Hi, N here.
First, let’s define some terms I’ll be using below.
senior co-worker: 先輩 (senpai)
junior co-worker: 後輩 (kouhai)
When I talk to my students, they often tell me things like, “My senior co-worker recommended a new Indian restaurant.”
As an English speaker, this sounds a little strange to me.
Why point out that it was your senior co-worker who gave you the recommendation? Is the fact that your colleague entered the company before you important in this sentence?
It doesn’t seem like it. I think even a junior co-worker could have done this.
Let’s look at some other sentences. In each one, I replace junior or senior with a different adjective to describe the co-worker.
- My tall co-worker loves chocolate.
- My mushroom-loving co-worker gave me some advice on my golf swing.
- My bald co-worker has a pet rabbit.
- My hairy co-worker asked me for directions to the specialty tea shop.
- My muscular co-worker gave a presentation at the conference.
- My creative co-worker helped me move some heavy boxes.
- My nearsighted co-worker let me borrow his acoustic guitar.
- My organized co-worker came down with the flu.
Hopefully, those examples help you see my point. Like junior or senior, the other adjectives up there have no connection to the actions of the co-worker.
The strange feeling I get when I hear this is obviously explained by cultural differences. Asian culture generally places greater emphasis on age. (Note the way I’m using age here includes the idea of seniority within a company as discussed above.) Older people tend to have a higher status than younger people. In several Asian languages, the way you speak to someone may change entirely based on their age.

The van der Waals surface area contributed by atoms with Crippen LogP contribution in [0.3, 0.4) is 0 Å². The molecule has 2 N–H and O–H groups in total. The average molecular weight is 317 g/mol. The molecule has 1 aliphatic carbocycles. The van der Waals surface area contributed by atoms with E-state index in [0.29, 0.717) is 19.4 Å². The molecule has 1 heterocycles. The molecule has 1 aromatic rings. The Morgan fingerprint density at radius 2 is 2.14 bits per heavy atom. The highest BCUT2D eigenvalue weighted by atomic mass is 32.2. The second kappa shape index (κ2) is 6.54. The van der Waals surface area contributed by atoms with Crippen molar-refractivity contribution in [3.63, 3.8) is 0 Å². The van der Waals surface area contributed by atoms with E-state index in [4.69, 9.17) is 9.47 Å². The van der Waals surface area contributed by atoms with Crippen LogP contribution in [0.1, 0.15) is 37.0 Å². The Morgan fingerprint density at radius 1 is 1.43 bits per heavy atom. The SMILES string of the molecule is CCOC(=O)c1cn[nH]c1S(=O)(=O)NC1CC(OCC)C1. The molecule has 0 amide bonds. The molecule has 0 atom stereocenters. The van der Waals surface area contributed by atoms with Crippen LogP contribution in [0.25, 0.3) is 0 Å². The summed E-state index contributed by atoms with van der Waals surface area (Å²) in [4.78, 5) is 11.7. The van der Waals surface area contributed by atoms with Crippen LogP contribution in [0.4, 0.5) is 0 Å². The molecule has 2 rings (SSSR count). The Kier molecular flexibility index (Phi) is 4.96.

In Western culture, age isn’t as important. In American culture, we of course believe in respecting our elders; however, there is much less importance placed on a person’s age. We tend to focus more on their character, abilities, and/or actions when deciding their social position. On the list of things we think about when deciding a person’s status, age is at the bottom.
In English, we have no words for 先輩 (senpai) or 後輩 (kouhai). The only way to represent these ideas is by way of a descriptive phrase like junior/senior co-worker or junior/senior colleague. But as I hopefully made clear above, 先輩 and 後輩 don’t translate into English very well; they sound awkward and a little odd. So, I recommend just saying co-worker or colleague.
Interesting, right? These two everyday-Japanese words can help us understand important aspects of both Japanese and Western culture. These wonderful little peculiarities are what make language study so fascinating and worthwhile.